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Portable in Portugal October 2002

Being a regular visitor to Portugal, it makes sense (to me at least) to take one of my Elecraft portable transceivers and operate for an hour or two each day. Also, Portugal is a CEPT country, which means that licensing is greatly simplified, it's more or less a matter of just operating. Taking my UK licence may have eased any difficulties associated with taking a transceiver on an aircraft and through Customs. Both on this occasion (October 2002) and the previous year, there were no difficulties at all.

In 2001 I used an Elecraft K2 and a very heavy Kent paddle. The antenna on that trip was a coaxial fed dipole slung between trees at slightly less than 20 feet above ground. Despite the low antenna height, I did manage daily skeds back to the UK and a very welcome contact with ZL. On the whole the antenna was rather limiting with mostly marginal signals being exchanged on the UK skeds and only a few European stations worked at other times.

Wanting something a little more portable than my K2, I decided to build a K1 with a four band module (built for 40, 30, 20 and 15m), internal auto ATU and wide range tilt stand. I deliberately chose not to purchase the internal 8 cell battery option, while this may have appeared a useful addition, several other K1 users found removing the batteries for charging a nuisance and at $44 plus post/packing not a cheap option. There is another snag with using 8 cells, they only supply around 9.6 Volts and that limits the power output from a K1 to 3 Watts. For all my portable operating with the K1, I run it from a 10 cell pack of 1800 mAh NiMh cells. These allow me to run 5 Watts output and only need a recharge every 2 or 3 days.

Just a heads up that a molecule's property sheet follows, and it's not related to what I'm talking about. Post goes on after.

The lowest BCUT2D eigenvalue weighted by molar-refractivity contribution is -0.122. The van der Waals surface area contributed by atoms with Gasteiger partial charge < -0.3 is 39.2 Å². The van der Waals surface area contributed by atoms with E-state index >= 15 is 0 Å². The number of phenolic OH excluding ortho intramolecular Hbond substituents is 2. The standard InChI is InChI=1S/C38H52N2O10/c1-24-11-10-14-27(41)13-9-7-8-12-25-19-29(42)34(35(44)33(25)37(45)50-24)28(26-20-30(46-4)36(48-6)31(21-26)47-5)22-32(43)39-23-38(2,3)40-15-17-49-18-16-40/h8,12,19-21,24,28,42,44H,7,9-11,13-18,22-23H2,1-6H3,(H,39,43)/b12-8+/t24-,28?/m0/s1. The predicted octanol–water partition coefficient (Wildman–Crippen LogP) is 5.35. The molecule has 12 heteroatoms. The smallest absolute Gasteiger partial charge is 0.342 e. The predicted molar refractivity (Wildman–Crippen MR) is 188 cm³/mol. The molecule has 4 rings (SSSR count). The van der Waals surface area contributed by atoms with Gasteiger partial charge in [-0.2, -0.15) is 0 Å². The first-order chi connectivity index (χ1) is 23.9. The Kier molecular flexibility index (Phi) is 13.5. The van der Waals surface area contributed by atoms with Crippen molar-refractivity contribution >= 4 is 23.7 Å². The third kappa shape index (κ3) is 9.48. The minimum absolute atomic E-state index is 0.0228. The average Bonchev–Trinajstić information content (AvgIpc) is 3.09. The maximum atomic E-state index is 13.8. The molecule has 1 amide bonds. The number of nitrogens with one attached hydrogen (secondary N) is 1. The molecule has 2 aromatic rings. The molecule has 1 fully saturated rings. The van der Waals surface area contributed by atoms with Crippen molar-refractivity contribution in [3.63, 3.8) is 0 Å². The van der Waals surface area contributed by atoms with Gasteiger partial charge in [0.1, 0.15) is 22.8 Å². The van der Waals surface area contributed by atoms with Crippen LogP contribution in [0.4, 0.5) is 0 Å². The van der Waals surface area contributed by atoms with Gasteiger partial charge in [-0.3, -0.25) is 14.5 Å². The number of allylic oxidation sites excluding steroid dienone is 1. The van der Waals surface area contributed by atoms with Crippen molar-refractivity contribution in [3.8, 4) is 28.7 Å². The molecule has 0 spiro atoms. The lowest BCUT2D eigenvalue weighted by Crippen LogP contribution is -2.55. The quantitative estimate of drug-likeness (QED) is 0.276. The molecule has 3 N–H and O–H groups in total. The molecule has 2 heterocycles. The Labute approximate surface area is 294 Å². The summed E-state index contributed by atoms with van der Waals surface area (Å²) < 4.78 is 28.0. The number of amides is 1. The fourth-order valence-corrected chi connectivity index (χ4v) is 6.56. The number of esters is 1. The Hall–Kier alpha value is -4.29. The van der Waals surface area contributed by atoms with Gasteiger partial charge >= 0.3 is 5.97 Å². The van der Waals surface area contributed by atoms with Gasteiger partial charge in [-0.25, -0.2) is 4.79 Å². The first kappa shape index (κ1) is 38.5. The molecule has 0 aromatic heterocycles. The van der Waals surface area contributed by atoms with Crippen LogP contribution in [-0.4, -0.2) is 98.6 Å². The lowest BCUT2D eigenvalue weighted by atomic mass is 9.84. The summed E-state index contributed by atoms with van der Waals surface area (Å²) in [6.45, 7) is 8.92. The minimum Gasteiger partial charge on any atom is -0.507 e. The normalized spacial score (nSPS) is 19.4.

One of the main aims of my portable operation is to have skeds back to the UK with Dave, GM4EVS and John, G3XYF. Studying the propagation between Scotland and the Algarve, with W6EL's excellent propagation program, showed the best choice for a daily sked would be the 30m band. Inputting various horizontal dipole and "long wire" options into the antenna modelling program "NEC4WIN95" gave little chance of my meagre 5 Watts reaching the UK at a workable signal level as most of the RF went straight up. The next most likely antenna option was to use a ground plane, for 30m this needs a vertical element of 23 foot - which fits nicely on my 32 foot DK9SQ portable "fishing pole" mast. Modelling this antenna showed a very useful lobe around 27 degrees that should put good signals into at least Scotland. See links at bottom of this page.

Staying at the same location each year meant that I could make advance arrangements for a suitable antenna location, another bonus was staying with Bev, CT1EGC and his wife Jan CT1YQY. Even though Bev and Jan don't have a suitable HF antenna for working the UK, they have plenty of space for a ground plane and obviously aren't concerned about using radio equipment from their house.

The DK9SQ mast is around one metre long, when collapsed, and can be packed into a stout cardboard tube for taking as hold luggage on an aircraft. I took the precaution of telephoning the airline to check there wouldn't be an issue with taking a well packed "fishing pole" (you didn't expect me to complicate matters by calling it an antenna did you?), there weren't any problems with taking the "out of gauge" package. Note many of the low cost airlines now charge extra for such items, it may be cheaper to buy a fishing pole locally rather than bring one with you, prices vary quite significantly... a 7 metre pole was 11 Euros in Portugal (2011 - sports "supermarket") yet the cheapest I could find across the border in Spain was 55 Euros!